The History of Gun Control in Canada

From North Saskatchewan Resistance (, a new counter-info project operating in so-called Canada. Tell your friends.

The first gun control law passed in Canada was given royal assent in 1886. It applied only to the Territories, inclusive of what is today Alberta, Saskatchewan, and Manitoba. The scope of this legislation would make even Trudeau blush.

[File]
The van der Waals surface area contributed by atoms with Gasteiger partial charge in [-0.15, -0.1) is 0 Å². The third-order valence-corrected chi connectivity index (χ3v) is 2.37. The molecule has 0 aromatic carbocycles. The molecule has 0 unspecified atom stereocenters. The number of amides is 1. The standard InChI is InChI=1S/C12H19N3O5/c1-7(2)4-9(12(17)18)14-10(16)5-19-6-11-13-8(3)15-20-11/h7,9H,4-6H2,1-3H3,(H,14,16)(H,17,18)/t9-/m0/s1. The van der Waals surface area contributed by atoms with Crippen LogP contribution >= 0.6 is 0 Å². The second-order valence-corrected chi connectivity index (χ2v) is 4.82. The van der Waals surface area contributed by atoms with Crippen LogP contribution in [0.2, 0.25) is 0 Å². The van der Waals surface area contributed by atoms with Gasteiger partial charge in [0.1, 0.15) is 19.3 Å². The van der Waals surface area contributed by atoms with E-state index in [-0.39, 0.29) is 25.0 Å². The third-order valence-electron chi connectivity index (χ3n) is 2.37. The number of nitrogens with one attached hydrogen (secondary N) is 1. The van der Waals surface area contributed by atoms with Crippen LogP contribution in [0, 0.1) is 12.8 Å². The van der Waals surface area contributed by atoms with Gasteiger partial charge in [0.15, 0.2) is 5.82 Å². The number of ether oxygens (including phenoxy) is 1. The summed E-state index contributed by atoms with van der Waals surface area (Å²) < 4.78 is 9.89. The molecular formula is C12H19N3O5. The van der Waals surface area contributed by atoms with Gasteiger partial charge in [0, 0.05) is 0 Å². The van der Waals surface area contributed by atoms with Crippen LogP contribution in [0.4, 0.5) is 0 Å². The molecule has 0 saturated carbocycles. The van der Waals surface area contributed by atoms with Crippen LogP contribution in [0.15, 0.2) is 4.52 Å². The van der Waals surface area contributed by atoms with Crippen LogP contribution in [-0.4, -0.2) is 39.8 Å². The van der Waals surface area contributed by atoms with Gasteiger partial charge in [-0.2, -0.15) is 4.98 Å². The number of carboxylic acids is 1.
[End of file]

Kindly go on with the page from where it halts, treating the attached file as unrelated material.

Section 101 of the North-West Territories Act made it illegal for anyone to own, use, transport, buy, or sell any firearms or ammunition for any purpose without the express written permission of the government. The law remained in place until 1905 when Saskatchewan and Alberta became provinces. The reasoning behind this bill, passed into law by the conservative Macdonald government, was to stamp out all remaining dissent against the Canadian state, especially by the Native and Métis inhabitants of the Territories, who in those days comprised the majority. Even with the leaders of the North-West Rebellion all brutally executed or exiled, the heavily-militarized North-West Mounted Police roaming the countryside, and the majority of the First Nations population corralled onto tiny reserves, the federal government felt the need to fully disarm the wild West. From that year on, the history of gun control in Canada has been a long history of the state disarming the people at the first flash of discontent. Read More …